“I prayed for her every day for twenty years,” the woman said, and then she started to cry again.
“You’re going to have to help me understand this,” I said.
“I’m crying,” the woman replied, “because I came so close – so close – to giving up on her. I mean, after five years I said, Who needs this? God isn’t listening. After ten years I said, Why am I wasting my breath? After fifteen years I said, This is absurd. After nineteen years I said, I’m just a fool. But I guess I just kept praying, even though my faith was weak. I kept praying, and she gave her life to Christ, and she was baptized today.
The woman paused and looked me in the eye. “I will never doubt the power of prayer again,” she said.
Ah, friends! Don’t give up! Those twenty, thirty, forty years of prayer are not wasted years. God is not toying with you. He is doing something within you as you pray for that other person, even as you pray for yourself. He is at work in you. He is building faith in you. He is building trust in you.
III. However, the Goodness of God Includes Both His “Yes!” and His “No!” (v.11)
Divorced from its wider context, we might conclude that Jesus is teaching a kind of “name-it-claim-it” theology whereby we ask and God must therefore give us what we want. But that is not the case at all. We just read verses in which the example of loving, earthly fathers was appealed to in an effort to demonstrate a larger truth about prayer. Listen to those verses again, this time with Jesus’ conclusion in verse 11.
9 Or which one of you, if his son asks him for bread, will give him a stone? 10 Or if he asks for a fish, will give him a serpent? 11 If you then, who are evil, know how to give good gifts to your children, how much more will your Father who is in heaven give good things to those who ask him!
Ah! So God promises to give us what is good. However, it is often the case that what we think is good in a moment of prayer really is not good. Have you ever, like Garth Brooks, thanked God for unanswered prayers? Have you ever seen a request as a great good in the moment, only to see it months or years later as shortsighted and foolish? I certainly have.
No, Jesus is not teaching a kind of divine blackmail whereby we pray, trap God, and He must do as He’s told or He’s broken His Word. Instead, He is teaching that a good God gives good things to His children. But do you know what those good things are? Do I? Paul answered that question beautifully and poignantly in Romans 8.
26 Likewise the Spirit helps us in our weakness. For we do not know what to pray for as we ought, but the Spirit himself intercedes for us with groanings too deep for words. 27 And he who searches hearts knows what is the mind of the Spirit, because the Spirit intercedes for the saints according to the will of God. 28 And we know that for those who love God all things work together for good, for those who are called according to his purpose.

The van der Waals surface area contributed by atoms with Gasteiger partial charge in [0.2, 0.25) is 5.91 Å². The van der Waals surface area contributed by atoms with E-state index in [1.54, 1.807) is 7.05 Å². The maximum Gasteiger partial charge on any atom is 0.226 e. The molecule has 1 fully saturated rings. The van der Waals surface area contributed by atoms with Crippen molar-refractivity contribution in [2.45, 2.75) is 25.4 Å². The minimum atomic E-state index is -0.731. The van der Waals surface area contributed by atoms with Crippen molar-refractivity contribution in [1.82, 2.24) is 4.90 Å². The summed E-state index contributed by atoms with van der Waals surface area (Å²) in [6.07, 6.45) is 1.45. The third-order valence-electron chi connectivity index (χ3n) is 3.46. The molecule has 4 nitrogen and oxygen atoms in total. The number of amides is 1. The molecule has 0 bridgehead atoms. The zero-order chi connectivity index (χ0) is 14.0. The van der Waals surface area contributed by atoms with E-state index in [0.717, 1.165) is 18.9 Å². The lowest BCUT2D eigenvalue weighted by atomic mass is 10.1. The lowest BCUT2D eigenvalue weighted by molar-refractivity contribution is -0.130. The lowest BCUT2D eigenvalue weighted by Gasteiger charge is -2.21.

We always complain about God’s answer without ever thinking carefully about our request. “We do not know what to pray for as we ought!” That is telling, and it puts certain qualifications on Jesus’ ask, seek, and knock. It now means, in light of the full teaching of Christ, that we should ask, seek, and knock for God’s good will in our lives, knowing that He will give it. We may, as faithful children, bring our specific requests in light of this, but we do so now humbly, carefully, understanding that we do not even know what those good things are much or even most of the time.
I do not know about you, but the fact of my ignorance does not break my spirit in prayer, it strengthens it. It means that I can now view God not as a genie in a lamp who is enslaved to my own selfish caprice but as an all-knowing, all-loving Father who invites me to bring my feeble requests before Him but will do what is best nonetheless. When I understand that, I now understand that prayer is a journey in which, through daily transformation to Christlikeness, I can align my own heart more and more closely to His. Prayer is a recalibration of my own self-centeredness to Christlikeness.
Brothers, sisters: let us pray like God’s children. Let us come fervently, feverishly even, before the throne of grace, asking, seeking, and knocking for the good will of our Father. Let us not be like the haoli.
R. Kent Hughes has noted the fact that visitors to Hawaii from the mainland are called haoli by the islanders. He then passed on Alice Kaholuoluna’s explanation of the meaning of the term.
Before the missionaries came, my people used to sit outside their temples for a long time meditating and preparing themselves before entering. Then they would virtually creep to the altar to offer their petition and afterwards would again sit a long time outside, this time to “breathe life” into their prayers. The Christians, when they came, just got up, uttered a few sentences, said Amen and were done. For that reason my people call them haolis, “without breath,” or those who fail to breathe life into their prayers.
What an indictment! What a tragedy! What a shame!
May our prayers never be “without breath.” May they instead be filled with the breath of the Spirit of God, working in us and through us to seek the Father’s will.
 Calvin Miller, The Path of Celtic Prayer: An Ancient Way to Everyday Joy (Downers Grove, Illinois: IVP Books, 2007), p.58.
 Bob Russell, When God Answers Prayer. (West Monroe, LA: Howard Publishing, 2003), p.23.
 William Faulkner. The Unvanquished. (New York: Vintage Books, 1990), p.93.
 Janet and Geoff Benge, Count Zinzendorf. (Seattle, WA: WYAM Publishing, 2006), p.20. Leif E. Vaage, Vincent L. Wimbush, eds. Asceticism and the New Testament. (New York, NY: Routledge, 1999), p.351, n.46.
 Bill Hybels, LaVonne Neff, Too Busy Not to Pray. (Downers Grove, IL: InterVarsity Press, 2008), p.120-121.
 R. Kent Hughes, The Sermon on the Mount. (Wheaton, IL: Crossway Books, 2001), p.161.